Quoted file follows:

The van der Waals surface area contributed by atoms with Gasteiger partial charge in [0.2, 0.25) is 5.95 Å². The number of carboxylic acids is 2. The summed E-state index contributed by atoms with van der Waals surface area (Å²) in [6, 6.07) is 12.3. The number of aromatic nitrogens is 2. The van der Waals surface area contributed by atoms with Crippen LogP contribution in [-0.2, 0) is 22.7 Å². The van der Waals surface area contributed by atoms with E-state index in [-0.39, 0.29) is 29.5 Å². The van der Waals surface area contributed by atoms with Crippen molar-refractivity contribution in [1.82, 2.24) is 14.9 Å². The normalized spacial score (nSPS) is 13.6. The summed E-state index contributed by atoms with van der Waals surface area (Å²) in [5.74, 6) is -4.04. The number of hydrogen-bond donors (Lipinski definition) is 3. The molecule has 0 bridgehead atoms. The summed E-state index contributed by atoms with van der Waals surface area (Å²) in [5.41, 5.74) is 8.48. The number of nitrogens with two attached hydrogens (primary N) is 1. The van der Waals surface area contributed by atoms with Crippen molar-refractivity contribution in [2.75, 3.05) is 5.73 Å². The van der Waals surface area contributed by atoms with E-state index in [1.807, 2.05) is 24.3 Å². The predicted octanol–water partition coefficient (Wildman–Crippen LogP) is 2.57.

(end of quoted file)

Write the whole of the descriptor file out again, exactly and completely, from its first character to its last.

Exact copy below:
The van der Waals surface area contributed by atoms with Gasteiger partial charge in [0.2, 0.25) is 5.95 Å². The number of carboxylic acids is 2. The summed E-state index contributed by atoms with van der Waals surface area (Å²) in [6, 6.07) is 12.3. The number of aromatic nitrogens is 2. The van der Waals surface area contributed by atoms with Crippen LogP contribution in [-0.2, 0) is 22.7 Å². The van der Waals surface area contributed by atoms with E-state index in [-0.39, 0.29) is 29.5 Å². The van der Waals surface area contributed by atoms with Crippen molar-refractivity contribution in [1.82, 2.24) is 14.9 Å². The normalized spacial score (nSPS) is 13.6. The summed E-state index contributed by atoms with van der Waals surface area (Å²) in [5.74, 6) is -4.04. The number of hydrogen-bond donors (Lipinski definition) is 3. The molecule has 0 bridgehead atoms. The summed E-state index contributed by atoms with van der Waals surface area (Å²) in [5.41, 5.74) is 8.48. The number of nitrogens with two attached hydrogens (primary N) is 1. The van der Waals surface area contributed by atoms with Crippen molar-refractivity contribution in [2.75, 3.05) is 5.73 Å². The van der Waals surface area contributed by atoms with E-state index in [1.807, 2.05) is 24.3 Å². The predicted octanol–water partition coefficient (Wildman–Crippen LogP) is 2.57.